image(8)

which can be easily modified to an SNP and a discrete covariate by replacing the second SNP by the covariate. For a continuous covariate, we can extend this calculation by comparing a unit difference in the covariate (e.g., x= 0 with x= 1) (Gelman & Hill, 2007).

Adiponectin Genes and Colorectal Cancer Risk

Case–Control Design, Selection of SNPs, and Genotypes

Epidemiological evidence suggests an association between obesity, hyperinsulinemia, and colorectal cancer risk. Adiponectin is a hormone secreted by the adipose tissue, and its serum levels are inversely correlated with obesity and hyperinsulinemia. Approximately one-third of colorectal cancers are inherited (Lichtenstein et al., 2000) but colorectal cancer susceptibility genes discovered thus far only account for a small fraction of cases (Xu & Pasche, 2007; Valle et al., 2008). A better understanding of the genetic causes of this disease is likely to lead to decreased morbidity and mortality from colorectal cancer. Kaklamani et al. (2008) investigated the association of variants of the adiponectin (ADIPOQ) and adiponectin receptor 1 (ADIPOR1) genes with colorectal cancer risk in two case–control studies. We reanalyzed the main study by using the proposed method. The study participants, the haplotype-tagging SNPs of genes ADIPOQ and ADIPOR1 and genotyping are briefly summarized here.

The case–control study included a total of 441 patients with a diagnosis of colorectal cancer and 658 unrelated controls. All cases and controls were white and of Ashkenazi Jewish ancestry and from New York, NY, USA. Information regarding sex, current age for controls, and age at colorectal cancer diagnosis for cases was recorded. The colorectal cancer risk was significantly associated with sex and age (see Table 1). Thus, our analyses included these two factors as covariates.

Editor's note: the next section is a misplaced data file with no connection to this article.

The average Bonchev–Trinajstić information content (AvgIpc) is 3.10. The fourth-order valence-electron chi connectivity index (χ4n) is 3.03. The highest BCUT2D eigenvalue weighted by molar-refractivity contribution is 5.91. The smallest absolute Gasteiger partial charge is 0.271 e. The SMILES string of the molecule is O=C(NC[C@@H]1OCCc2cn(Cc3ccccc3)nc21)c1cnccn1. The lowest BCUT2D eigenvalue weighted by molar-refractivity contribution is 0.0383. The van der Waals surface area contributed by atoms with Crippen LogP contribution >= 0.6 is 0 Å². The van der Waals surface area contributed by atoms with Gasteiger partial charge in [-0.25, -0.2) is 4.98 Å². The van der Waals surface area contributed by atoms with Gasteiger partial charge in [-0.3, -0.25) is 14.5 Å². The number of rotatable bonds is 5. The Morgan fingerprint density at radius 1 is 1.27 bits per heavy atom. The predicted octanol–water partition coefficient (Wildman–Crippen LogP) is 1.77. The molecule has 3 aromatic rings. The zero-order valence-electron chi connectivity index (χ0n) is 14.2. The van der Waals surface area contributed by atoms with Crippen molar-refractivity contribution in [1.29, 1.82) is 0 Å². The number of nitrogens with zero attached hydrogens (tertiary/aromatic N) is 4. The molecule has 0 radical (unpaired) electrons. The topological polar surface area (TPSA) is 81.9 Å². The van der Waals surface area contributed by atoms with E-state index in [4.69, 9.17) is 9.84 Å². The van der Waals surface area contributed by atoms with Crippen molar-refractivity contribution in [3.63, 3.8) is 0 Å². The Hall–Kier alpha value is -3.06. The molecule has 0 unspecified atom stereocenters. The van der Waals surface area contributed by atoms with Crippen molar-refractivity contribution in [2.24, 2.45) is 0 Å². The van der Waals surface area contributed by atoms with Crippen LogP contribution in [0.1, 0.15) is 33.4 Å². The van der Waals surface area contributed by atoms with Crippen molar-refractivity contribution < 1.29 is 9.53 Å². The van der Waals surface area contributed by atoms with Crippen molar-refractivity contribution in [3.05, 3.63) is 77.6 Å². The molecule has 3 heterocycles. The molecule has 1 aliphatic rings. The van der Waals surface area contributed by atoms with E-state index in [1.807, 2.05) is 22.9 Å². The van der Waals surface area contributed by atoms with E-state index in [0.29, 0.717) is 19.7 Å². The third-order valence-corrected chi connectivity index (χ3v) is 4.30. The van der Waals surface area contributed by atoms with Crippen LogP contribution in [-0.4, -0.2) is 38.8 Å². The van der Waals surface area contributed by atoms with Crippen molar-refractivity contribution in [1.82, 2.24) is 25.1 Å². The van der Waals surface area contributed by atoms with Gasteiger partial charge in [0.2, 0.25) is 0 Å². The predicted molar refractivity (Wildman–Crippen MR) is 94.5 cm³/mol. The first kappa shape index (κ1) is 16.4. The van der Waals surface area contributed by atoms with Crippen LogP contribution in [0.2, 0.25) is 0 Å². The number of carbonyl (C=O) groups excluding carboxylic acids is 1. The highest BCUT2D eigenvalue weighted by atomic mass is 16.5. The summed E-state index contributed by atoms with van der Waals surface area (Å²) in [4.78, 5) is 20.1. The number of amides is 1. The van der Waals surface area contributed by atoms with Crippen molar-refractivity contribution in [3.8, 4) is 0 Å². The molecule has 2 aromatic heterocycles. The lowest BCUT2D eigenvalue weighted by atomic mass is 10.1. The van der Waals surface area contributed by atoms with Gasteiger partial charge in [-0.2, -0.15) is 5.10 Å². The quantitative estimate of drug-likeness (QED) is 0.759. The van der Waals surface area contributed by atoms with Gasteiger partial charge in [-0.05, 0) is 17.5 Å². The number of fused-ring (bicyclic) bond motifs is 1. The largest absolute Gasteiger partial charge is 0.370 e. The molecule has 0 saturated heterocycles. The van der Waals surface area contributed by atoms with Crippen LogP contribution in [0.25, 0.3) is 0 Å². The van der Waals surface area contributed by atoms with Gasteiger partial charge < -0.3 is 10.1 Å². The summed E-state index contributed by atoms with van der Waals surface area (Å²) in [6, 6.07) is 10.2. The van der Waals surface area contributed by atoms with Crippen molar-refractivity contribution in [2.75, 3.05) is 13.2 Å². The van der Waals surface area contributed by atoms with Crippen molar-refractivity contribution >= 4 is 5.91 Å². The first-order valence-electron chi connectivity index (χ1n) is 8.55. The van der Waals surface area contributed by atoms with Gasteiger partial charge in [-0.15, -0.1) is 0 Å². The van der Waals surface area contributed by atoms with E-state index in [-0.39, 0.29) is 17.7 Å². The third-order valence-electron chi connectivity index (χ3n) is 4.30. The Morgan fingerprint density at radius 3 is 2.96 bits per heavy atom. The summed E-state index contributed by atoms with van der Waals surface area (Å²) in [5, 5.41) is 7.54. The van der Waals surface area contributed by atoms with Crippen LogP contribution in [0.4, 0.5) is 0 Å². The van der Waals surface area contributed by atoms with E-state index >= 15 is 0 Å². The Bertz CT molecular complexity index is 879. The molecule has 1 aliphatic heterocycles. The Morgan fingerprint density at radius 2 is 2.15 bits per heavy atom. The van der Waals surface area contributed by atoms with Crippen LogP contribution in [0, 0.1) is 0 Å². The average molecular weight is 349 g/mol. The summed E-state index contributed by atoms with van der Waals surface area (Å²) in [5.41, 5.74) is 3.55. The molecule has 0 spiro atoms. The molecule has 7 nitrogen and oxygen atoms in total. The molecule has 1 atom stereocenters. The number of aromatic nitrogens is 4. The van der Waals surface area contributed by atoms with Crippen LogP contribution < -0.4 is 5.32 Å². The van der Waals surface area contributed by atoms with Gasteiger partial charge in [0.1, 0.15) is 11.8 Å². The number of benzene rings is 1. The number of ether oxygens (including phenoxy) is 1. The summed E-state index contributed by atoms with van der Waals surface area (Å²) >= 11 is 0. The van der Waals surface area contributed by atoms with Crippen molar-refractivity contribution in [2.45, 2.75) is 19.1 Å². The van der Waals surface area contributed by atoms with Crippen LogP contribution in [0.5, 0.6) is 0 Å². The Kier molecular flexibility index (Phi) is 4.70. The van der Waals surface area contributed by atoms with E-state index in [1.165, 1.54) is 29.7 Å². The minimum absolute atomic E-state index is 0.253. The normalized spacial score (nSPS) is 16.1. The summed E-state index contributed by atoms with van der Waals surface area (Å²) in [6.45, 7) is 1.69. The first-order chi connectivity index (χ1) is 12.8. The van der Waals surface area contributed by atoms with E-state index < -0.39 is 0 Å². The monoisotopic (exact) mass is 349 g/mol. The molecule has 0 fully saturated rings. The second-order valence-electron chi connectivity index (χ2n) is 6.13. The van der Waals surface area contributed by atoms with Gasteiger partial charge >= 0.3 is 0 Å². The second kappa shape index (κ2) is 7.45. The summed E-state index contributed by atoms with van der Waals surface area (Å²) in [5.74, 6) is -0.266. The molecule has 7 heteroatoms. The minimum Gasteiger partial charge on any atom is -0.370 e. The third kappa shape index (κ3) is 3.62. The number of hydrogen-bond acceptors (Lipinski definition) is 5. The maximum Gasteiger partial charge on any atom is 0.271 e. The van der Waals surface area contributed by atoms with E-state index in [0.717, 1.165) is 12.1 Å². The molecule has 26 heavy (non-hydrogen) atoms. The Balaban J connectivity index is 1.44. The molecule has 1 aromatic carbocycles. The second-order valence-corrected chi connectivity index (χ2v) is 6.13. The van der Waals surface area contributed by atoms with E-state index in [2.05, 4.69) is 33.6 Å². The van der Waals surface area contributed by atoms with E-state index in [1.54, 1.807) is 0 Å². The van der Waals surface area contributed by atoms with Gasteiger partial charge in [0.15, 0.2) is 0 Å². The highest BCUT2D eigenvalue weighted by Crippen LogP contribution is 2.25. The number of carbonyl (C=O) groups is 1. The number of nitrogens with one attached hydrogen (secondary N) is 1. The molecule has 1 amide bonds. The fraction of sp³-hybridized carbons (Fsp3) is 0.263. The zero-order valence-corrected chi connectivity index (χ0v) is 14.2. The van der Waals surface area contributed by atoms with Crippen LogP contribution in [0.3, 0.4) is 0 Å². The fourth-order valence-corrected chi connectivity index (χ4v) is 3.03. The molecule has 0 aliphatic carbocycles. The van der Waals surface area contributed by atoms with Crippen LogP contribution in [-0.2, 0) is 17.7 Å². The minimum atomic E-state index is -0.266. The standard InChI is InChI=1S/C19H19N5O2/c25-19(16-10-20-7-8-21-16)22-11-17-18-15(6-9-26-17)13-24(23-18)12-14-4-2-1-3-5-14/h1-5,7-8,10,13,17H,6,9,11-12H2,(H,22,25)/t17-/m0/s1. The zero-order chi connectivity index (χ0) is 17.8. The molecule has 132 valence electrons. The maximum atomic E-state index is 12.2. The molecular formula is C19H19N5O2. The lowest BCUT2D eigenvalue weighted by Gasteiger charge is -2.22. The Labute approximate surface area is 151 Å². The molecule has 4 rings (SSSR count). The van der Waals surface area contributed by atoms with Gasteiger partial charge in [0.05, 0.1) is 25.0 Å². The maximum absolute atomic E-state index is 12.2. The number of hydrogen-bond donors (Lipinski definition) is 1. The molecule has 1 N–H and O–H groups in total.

Table 1.  Baseline characteristics and genotype frequencies of colorectal cancer cases and controls. The p-value for each SNP is for testing the deviation from Hardy-Weinberg equilibrium (HWE) among controls. The genotypes c, h, and r represent common homozygote, heterozygote, and rare homozygote, respectively.
  Cases N= 443 n (%)Controls N= 658 n (%)p-value
Age: median (range) 63.6 (31.3–94.8)51.5 (25.5–86.0)1.2 × 10−14
Sex  Male 256 (23.2)211 (19.2)2 × 10−16
   Female 187 (16.9)447 (40.6) 
ADIPOQ
 rs2232853c261 (60.7)393 (60.4)0.63
h149 (34.7)231 (35.5) 
r20 (4.7)27 (4.1) 
 rs12733285c147 (33.5)200 (30.7)0.08
h223 (50.8)347 (53.2) 
r69 (15.7)105 (16.1) 
 rs1342387c113 (25.9)179 (27.7)0.73
h224 (51.4)313 (48.4) 
r99 (22.7)155 (23.9)